Today I have finally managed to open source my after hours project called Tiny2D.
It’s development started roughly 4 months ago as I decided to resurrect an old puzzle game I did 5 years ago but never got to finish it. I wanted to port it quickly to new engine (previously used my own tech) that would work well on desktop and mobile platforms and I wanted to improve some of the things too.
Also, having done a couple of 2D game prototypes recently I really wanted something easy to use. Something that would translate my gameplay ideas into working game with as little effort as possible. Minimum code, maximum effect.
And now, here it is – Tiny2D is the fruit of my work, mostly developed while my wife was putting my baby to sleep. It is very simple to use and – as the name suggests – tiny library.
Currently Tiny2D only supports Windows and Android but since it’s using SDL under the hood (and implementing Tiny2D on top of other libs – e.g. Marmalade – would be trivial) it should be easily portable to other platforms such as Linux, MacOS or iOS.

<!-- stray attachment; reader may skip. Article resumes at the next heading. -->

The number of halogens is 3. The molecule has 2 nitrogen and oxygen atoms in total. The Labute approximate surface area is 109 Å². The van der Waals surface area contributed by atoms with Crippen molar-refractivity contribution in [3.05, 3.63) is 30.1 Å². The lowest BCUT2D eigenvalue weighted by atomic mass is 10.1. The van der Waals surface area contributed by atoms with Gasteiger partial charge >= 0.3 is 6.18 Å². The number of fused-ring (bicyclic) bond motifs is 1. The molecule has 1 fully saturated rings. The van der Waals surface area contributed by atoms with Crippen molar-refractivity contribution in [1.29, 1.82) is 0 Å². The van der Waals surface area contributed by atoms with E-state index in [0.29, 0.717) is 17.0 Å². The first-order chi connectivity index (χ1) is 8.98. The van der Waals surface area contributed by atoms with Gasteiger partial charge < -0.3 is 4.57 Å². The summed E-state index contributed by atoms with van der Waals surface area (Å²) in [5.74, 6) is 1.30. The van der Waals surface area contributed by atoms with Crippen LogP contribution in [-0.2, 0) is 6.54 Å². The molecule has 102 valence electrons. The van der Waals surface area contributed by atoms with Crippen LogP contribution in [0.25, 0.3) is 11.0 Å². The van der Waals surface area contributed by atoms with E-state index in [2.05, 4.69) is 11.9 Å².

Here’s current list of features:
* Textures (png, jpg and more)
* Materials with Techniques and (GLSL) Shaders
* Animated Sprites
* Particle Effects
* Render Targets
* Several built-in Post-Processing Filters
* Asynchronous Resource Loading
* Virtual Resolution Rendering
* True Type Fonts
* Audio (wav, ogg, mp3 and more)
* Input (keyboard, mouse, touchpad)
* Multithreaded Job System
* Random Numbers
Curious why I made yet another 2D game engine?
a) Because I haven’t found any 2D game engine with as simple, yet powerful, interface. I consider Unity or Marmalade too complex for rapid prototyping, DragonFireSDK far too limited (btw, here is my comparison of Marmalade, DragonFireSDK and Unity) and I prefer C++ from Lua, so LÖVE is out of question too. Sure, there’s many other game engines, but I haven’t found one that would fully satisfy my needs.
b) For fun. After all I really enjoy coding 🙂